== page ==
Through her support of the various agencies that serve the trial court, she has recognized the judicial branch's increasing responsibilities to be a provider of human services, responsibilities that are becoming as important as its duty to adjudicate cases, and she has sought to prepare the branch adequately to meet the public's needs in these areas.

Through her unbending support for the people in the judiciary, she has demonstrated her deep concern for their health, their safety, their work environment and their professional security and, in doing so, has worked tirelessly to see that the best interests of the men and women who serve on the bench are met.

The high esteem with which she is held by her colleagues, and friends, in Connecticut and throughout the country is perhaps most evident in her election last summer to serve as president of the national Conference of Chief Justices. It should come as no surprise that shortly after her election, the National Law Journal reported that the nation's chief justices are becoming a more active and effective voice in the campaign to improve the system of justice nationwide. Perhaps this is an early sign that the nation is benefiting from the leadership that we have enjoyed for a decade in Connecticut!

Ellen, on behalf of all of your colleagues on this court, I extend to you our heartfelt congratulations on this happy occasion. Each of us looks forward to enjoying your leadership, your scholarship, and your companionship for many more years to come.

I now have the high honor and the distinct privilege of introducing the Governor of the State of Connecticut, the Honorable Lowell P. Wicker, Jr.

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REMARKS BY LOWELL P. WEICKER, JR., GOVERNOR OF THE STATE OF CONNECTICUT

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Thank you very much, Mr. Justice, Chief Justice, friends.

I do not want you to take the manner of my garb as indicating any disrespect to the Chief Justice; it's rather informal. However, immediately after this ceremony I will be thundering and thrashing through the underbrush of Shelton cutting down the Christmas tree for the state of Connecticut. This is not accomplished well in a blue suit, believe me.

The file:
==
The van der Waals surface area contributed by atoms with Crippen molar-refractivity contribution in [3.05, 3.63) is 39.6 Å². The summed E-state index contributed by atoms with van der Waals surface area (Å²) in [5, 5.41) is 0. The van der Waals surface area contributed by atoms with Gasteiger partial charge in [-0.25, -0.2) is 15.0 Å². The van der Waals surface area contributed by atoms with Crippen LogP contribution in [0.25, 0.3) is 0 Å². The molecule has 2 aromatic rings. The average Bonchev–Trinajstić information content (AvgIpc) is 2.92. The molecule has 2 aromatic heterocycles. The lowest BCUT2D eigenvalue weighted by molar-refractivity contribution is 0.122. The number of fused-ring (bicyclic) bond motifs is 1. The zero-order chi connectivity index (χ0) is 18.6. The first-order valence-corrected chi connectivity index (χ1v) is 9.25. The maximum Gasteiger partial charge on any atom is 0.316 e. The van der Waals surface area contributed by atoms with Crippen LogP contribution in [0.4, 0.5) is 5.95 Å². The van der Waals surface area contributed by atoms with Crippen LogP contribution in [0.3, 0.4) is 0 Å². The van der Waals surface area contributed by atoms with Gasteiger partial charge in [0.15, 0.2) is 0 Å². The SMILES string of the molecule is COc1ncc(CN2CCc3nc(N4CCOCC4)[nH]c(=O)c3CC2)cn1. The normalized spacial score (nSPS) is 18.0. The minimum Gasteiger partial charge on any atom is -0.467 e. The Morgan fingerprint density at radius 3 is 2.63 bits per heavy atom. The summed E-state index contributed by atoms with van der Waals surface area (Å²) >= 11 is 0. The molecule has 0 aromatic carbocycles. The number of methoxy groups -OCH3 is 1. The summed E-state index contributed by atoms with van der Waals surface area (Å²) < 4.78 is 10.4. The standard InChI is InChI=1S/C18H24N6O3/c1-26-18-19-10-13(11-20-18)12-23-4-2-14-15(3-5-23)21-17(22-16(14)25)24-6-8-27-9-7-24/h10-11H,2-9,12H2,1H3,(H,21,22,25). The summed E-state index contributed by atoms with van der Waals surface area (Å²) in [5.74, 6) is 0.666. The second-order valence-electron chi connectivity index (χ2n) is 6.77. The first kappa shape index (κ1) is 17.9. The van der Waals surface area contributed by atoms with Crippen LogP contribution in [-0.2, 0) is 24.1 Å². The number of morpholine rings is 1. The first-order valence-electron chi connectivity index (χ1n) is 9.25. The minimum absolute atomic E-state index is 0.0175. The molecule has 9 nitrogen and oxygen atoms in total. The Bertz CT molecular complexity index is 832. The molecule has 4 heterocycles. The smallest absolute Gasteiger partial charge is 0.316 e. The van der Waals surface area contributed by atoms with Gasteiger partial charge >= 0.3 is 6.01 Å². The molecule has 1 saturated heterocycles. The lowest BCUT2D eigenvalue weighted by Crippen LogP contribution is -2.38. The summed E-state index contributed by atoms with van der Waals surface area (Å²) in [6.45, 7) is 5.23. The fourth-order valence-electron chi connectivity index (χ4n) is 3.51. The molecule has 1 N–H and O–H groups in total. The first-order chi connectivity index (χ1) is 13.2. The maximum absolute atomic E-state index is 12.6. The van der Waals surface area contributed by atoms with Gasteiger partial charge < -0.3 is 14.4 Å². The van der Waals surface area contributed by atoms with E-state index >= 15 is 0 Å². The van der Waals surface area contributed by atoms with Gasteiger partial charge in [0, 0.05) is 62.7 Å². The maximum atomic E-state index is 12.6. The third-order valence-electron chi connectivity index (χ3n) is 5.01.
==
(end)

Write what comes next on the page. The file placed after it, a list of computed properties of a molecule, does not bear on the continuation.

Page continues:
So, the second comment I'd make before I get to Ellen here is that I want to be very careful in what I say, and, indeed, it will be very brief because, along with the grave financial condition of the state of Connecticut that you handed to me upon assuming office, you also managed to have me as the defendant in numerous lawsuits with the federal government and everybody that had a legitimate complaint, lodging those complaints.

I can't really, and while that was happening, in most instances, I really felt that I should be the plaintiff, not the defendant, in these suits, and I suspect that might happen, you see, once I get out of office, knowing the directions in which I go, so I want to be very careful that I don't say anything injudicious here before this very distinguished gathering.

I tell you why I like Ellen Peters: Number one, obviously, and I don't have to dwell upon this, she's just got a fine mind; one of the best I've ever seen in terms of analyzing, in terms of a steady hand. She's just great.

I also like the fact of her deep involvement with her family, who is here. Any of us who are in public service know how much that means to the proper conduct of our office. You show me a public official who is involved with a family and I'll show you somebody who is, probably, going to do a very good job in an official way. This is a wonderful family you've got here, Ellen.